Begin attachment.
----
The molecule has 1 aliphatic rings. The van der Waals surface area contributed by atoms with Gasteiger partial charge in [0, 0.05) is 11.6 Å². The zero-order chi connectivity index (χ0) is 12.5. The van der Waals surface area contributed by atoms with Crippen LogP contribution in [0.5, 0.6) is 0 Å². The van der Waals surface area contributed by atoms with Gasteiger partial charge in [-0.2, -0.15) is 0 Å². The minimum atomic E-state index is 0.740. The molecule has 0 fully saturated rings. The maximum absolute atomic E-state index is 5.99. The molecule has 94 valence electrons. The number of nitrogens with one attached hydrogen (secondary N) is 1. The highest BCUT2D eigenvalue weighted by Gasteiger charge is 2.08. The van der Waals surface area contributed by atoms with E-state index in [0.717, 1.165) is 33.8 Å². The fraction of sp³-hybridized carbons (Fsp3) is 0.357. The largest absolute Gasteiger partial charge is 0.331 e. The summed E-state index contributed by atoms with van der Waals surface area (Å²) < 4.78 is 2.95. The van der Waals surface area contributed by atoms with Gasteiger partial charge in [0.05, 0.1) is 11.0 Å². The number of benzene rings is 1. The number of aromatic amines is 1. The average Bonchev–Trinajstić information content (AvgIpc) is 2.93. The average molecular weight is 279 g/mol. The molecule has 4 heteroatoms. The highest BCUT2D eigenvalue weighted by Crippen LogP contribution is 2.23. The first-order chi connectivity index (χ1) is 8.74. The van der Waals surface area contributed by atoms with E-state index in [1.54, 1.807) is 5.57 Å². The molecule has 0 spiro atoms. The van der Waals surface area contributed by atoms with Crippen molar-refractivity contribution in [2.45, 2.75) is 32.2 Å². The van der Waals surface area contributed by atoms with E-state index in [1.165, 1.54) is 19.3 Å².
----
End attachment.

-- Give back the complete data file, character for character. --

The molecule has 1 aliphatic rings. The van der Waals surface area contributed by atoms with Gasteiger partial charge in [0, 0.05) is 11.6 Å². The zero-order chi connectivity index (χ0) is 12.5. The van der Waals surface area contributed by atoms with Crippen LogP contribution in [0.5, 0.6) is 0 Å². The van der Waals surface area contributed by atoms with Gasteiger partial charge in [-0.2, -0.15) is 0 Å². The minimum atomic E-state index is 0.740. The molecule has 0 fully saturated rings. The maximum absolute atomic E-state index is 5.99. The molecule has 94 valence electrons. The number of nitrogens with one attached hydrogen (secondary N) is 1. The highest BCUT2D eigenvalue weighted by Gasteiger charge is 2.08. The van der Waals surface area contributed by atoms with E-state index in [0.717, 1.165) is 33.8 Å². The fraction of sp³-hybridized carbons (Fsp3) is 0.357. The largest absolute Gasteiger partial charge is 0.331 e. The summed E-state index contributed by atoms with van der Waals surface area (Å²) < 4.78 is 2.95. The van der Waals surface area contributed by atoms with Gasteiger partial charge in [0.05, 0.1) is 11.0 Å². The number of benzene rings is 1. The number of aromatic amines is 1. The average Bonchev–Trinajstić information content (AvgIpc) is 2.93. The average molecular weight is 279 g/mol. The molecule has 4 heteroatoms. The highest BCUT2D eigenvalue weighted by Crippen LogP contribution is 2.23. The first-order chi connectivity index (χ1) is 8.74. The van der Waals surface area contributed by atoms with E-state index in [1.54, 1.807) is 5.57 Å². The molecule has 0 spiro atoms. The van der Waals surface area contributed by atoms with Crippen molar-refractivity contribution in [2.45, 2.75) is 32.2 Å². The van der Waals surface area contributed by atoms with E-state index in [1.165, 1.54) is 19.3 Å².